We’ve already reviewed what the latest draft version of the fiscal compact means for the UK (not much good) being the first in the UK to publish the draft of the compact (beating the Telegraph by a hair). But let’s not forget what the treaty is supposed to be about – saving the eurozone. There are still those out there, not least the ECB and the IMF, who believe that this treaty can form an integral part of the solution to the eurozone crisis (along with an increased firewall and structural reforms).
Looking at the latest version of the treaty it seems that not much has changed in the fiscal rules department. As always the 60% debt limit and 3% deficit limit provide the framework, while the 0.5% limit on ‘structural deficit’ is included as with the previous draft. There is no further detail provided on what exactly the ‘structural deficit’ is envisaged to be, although there are some qualifying statements which suggest such stringent rules could be waived in the case of “exceptional economic circumstances”. Still very vague with some key ideas not clearly defined. This doesn’t fill us with confidence. Remember this compact is meant to provide the original stability & growth pact with some teeth, by actually establishing some tools to enforce the fiscal rules.
Article 5 of the new draft suggests that the budgets of countries under excessive deficit procedure will be submitted to the European Commission and Council for “endorsement”. This isn’t much, if at all, different to the new six pack rules, while it again remains unclear what they mean by “endorsement” – will the Commission and/or Council retain a binding vote on national budget plans?
In terms of the overall debt level, the commitment for countries which exceed the 60% debt to GDP ratio to reduce their debt by one twentieth every year remains. However, this still raises lots of questions over implementation. Will this rule apply as soon as the treaty comes into force? Take Italy for example: if it was applied from this year, the government would have to potentially find a €108bn in savings or a 7% of GDP swing in the budget, in order to cut the debt by the required amount. This is more illustrative than anything, but the key point is the tension it represents. Realistically the rules cannot be enforced next year or possibly even the year after, otherwise too many countries would be sanctioned and be forced into ever greater austerity. However, to convince markets, there needs to be a clear plan for implementation and some signs that the immediate problems will be tackled. This latest version of the draft simply does not tackle these issues, nor do any of the wider discussions relating to the fiscal compact.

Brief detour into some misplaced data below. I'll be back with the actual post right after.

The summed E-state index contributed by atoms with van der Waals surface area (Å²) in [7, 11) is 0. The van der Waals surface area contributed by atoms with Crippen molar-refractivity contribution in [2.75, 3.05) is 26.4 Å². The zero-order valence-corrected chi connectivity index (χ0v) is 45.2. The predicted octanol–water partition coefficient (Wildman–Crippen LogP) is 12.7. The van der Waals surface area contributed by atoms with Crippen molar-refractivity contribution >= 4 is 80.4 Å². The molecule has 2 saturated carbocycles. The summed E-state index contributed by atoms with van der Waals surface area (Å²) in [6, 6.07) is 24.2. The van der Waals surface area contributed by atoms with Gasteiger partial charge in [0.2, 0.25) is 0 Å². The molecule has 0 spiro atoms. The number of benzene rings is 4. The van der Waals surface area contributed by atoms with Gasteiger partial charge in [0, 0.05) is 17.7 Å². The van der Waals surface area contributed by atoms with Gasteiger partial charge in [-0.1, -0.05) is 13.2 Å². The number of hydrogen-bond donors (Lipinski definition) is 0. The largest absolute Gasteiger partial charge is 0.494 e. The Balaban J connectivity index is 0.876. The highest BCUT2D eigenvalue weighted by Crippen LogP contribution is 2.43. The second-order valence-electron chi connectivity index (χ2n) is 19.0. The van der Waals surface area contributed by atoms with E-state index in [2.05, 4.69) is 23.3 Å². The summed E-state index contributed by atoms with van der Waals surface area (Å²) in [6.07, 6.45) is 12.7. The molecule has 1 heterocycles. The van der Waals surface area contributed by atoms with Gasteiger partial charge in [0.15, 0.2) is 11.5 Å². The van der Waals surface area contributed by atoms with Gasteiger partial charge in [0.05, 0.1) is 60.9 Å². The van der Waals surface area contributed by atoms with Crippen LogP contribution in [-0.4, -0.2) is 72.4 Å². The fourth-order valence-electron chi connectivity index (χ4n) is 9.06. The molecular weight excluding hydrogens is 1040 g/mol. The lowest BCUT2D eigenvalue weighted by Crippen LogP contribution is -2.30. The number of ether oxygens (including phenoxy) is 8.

As we pointed out with our post on the draft’s impact on the UK, there is a widely increased role for the EU institutions. In particular, countries which are seen to have broken the fiscal rules can be taken to the ECJ by other members or the Commission. This gives the proposals significantly more teeth, but given the UK’s position it is far from a foregone conclusion that EU institutions will be able to play this role under the finalised new treaty. It also seems that much of the stuff in the compact can be done within the existing treaties anyway, begging the question why this, new over-lapping deal is necessary in the first place (and yes, we do appreciate German domestic concern).
Until the significant amount of uncertainty is removed from the fiscal compact – in terms of implementation, use of institutions, timeline, severity of sanctions and exceptions it is likely that markets will continue to be underwhelmed by it. Unfortunately, while these short comings persist eurozone leaders continue to meet and talk up their negotiations, which only seems to add to the eventual let-down.